This story sent by Mike Balk to the CHGPA listserv on 11/10/98. The included photo was taken by Mike has he approached Massanutten Peak at the end of his flight.

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It was my first time to run the ridge. Another of my 'goals' has been accomplished! I would like to try it again on an easier day, but anyway, if you would like to hear my story, read on (it's a full page long).

Disclaimer: Hang gliding can be dangerous, conditions can change. Just because it has been done before does not mean that you will make it.

(Don't worry, nothing bad happened, I just wanted to emphasize what everyone should know.)

Woodstock. WNW @ 10 - 15 mph. Cold, low 40s. Tom launched about an hour ahead of me, and I launched soon after John McAllister. With the west cross we decided it was not worth the extra time and risk (risk of sinking out) heading north, so we immediately went towards the gap. Tom had been working unsuccessfully to cross the gap. We all tried a few times unsuccessfully to cross the gap, but then John went out and made it. Tom & I were following, but had to turn back. Tom & I kept trying. I had been trying to go out, and then over, but I got high closer to the gap so I tried it from there. I was climbing slowly most of the way there, and about the time I was committed I was also starting to sink. Sink big. I got to Short Mt. below the ridge. I kept going hoping that as I got around the corner the ridge lift would kick in. After what seemed like forever, but was probably only a couple hundred yards, I stopped sinking, then slowly started to climb.

Whew! There was definitely some pucker factor there, but I knew I had the bail out field available to me. As I headed south, slowing climbing in ridge lift, I saw a bald eagle about a hundred feet below me. Way cool. I heard that Tom and then Mike C. had also crossed the gap behind me. At the end of Short Mountain (Mount Jackson), we boated around waiting to get enough altitude to make it back to the ridge behind us, and the three or four miles down the ridge to the first landable fields. Mike C. was cold, and went out to land (see his story about what happened to him after he landed.) Talk about trees. If you have never been down there, there are a lot of trees. Up and down the main part of the ridge by launch, there are lots of places to land. Not so down south. Up north, there are many fields bigger and better than the primary field - easy to land out. If you don't think your landing skills are up to par, and you can't place it into a small, restricted, textured!! field, think twice about jumping the gap.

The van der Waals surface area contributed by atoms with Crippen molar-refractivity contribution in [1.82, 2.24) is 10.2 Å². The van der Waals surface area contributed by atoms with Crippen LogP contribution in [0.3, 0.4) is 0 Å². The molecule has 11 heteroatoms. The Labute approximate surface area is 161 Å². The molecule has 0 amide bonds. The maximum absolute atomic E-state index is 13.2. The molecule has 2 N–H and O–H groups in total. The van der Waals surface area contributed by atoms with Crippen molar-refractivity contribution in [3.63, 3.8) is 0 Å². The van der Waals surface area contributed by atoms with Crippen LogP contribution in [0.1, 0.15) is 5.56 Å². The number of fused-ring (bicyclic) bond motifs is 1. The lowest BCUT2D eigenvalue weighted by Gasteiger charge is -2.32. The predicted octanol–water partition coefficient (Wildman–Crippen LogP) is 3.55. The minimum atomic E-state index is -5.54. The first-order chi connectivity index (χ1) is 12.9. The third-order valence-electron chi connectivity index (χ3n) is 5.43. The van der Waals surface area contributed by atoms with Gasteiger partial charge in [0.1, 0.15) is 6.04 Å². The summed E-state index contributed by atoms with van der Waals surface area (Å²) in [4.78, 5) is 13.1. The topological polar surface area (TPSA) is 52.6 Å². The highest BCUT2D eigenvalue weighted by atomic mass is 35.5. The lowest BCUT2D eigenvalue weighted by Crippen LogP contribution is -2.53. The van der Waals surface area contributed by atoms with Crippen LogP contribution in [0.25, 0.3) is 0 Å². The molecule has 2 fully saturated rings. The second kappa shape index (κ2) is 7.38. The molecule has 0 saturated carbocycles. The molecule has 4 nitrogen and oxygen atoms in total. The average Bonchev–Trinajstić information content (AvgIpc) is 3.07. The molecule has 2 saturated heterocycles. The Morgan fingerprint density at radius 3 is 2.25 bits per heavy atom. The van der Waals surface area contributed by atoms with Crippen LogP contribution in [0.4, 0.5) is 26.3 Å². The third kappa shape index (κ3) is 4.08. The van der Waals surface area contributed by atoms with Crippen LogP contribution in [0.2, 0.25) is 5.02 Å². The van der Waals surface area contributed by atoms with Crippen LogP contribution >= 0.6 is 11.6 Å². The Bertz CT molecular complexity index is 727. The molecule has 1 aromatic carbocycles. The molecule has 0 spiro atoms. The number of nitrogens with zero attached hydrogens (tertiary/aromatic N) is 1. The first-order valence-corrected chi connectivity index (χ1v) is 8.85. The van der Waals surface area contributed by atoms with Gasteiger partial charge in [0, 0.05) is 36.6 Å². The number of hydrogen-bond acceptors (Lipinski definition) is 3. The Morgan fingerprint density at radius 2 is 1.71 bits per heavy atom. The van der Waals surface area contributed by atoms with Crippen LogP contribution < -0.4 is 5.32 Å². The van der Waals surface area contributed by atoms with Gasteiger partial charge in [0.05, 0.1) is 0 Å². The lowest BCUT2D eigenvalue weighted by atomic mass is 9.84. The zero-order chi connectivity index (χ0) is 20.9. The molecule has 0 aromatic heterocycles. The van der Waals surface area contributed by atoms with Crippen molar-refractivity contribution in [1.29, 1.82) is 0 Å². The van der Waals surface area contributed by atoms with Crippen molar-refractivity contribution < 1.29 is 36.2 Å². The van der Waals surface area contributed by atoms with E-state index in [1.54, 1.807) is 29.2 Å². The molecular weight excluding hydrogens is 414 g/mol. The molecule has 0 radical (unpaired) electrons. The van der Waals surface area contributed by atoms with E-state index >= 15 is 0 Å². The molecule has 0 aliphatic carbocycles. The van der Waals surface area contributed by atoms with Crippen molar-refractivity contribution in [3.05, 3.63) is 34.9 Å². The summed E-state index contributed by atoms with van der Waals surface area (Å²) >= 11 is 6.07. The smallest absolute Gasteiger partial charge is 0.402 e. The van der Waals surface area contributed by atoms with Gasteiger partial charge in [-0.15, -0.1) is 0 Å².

So eventually we got to +2400' (over launch) which is only a thousand over the ridge or so, we jumped back. Stopped once or twice to milk out some meager lift and jumped the New Market Gap. Tom was consistently in front of me (I wanted him there so I could see how he did it), and a few hundred feet above me (I didn't want to be lower than him, and I was praying that the altitude difference wasn't enough to cause me to sink out). Gradually gaining altitude (+20fpm on the averager) we headed to the next gap. I was +1300', maybe 700' over the ridge, and on the other side of the gap, the mountain gained about 1000' in elevation. So when I crossed that gap, I was once again below ridge level, again hoping that the ridge lift was still working. Remember all of the trees I mentioned? Well there were even more down here!

The sun was setting, the winds getting lighter (ridge lift working but barely), a long way out to the fields in the valley, and still 10 miles to go to the end of the ridge. With the deadline of darkness coming, there was no time to work what little thermal lift was left. So onward to the last gap before the South Peak. Once again climbing slowly I reached the last gap.

This last gap was incredible. It was huge and horrible, or a piece of cake, depending upon wind direction. Most of the ridge down south faces slightly more W. The last part of the ridge faces NW again. So if there is too much W in the wind, there won't be much ridge lift, and you would be flying through the venturi for the last mile or so. If you had a few thousand feet, no big deal, but at less than 1000 feet over the ridge it could be a big deal. Luckily Tom was above and in front of me. He was doing fine, so I followed. John told us where he had landed, and he recommended making a wide turn around the Peak to avoid the rotor. Watching Tom play in the rotor, I swung even wider. Ever played in rotor? It can be exciting. We just touched the edge of the rotor, and it stopped about 300' above the ground. I can tell you I would not want to be blown over the back and feel the full brunt of the rotor. The field John was waiting for us in was nice and big, sloping uphill into the wind - what could be better! Landed on my feet (I have witnesses) for a perfect end to a great flight.


Launched1:44 pm
Landed3:30 later
Great circle distance38 miles great circle
(my longest flight to date)
Average speed10.97mph
Max speed54mph
2D trip distance72.80 miles
2D avg speed21mph
Max altitude2,457 over launch
Max lift+429fpm
Max sink-615

Hope you enjoyed the narrative.

Mike Balk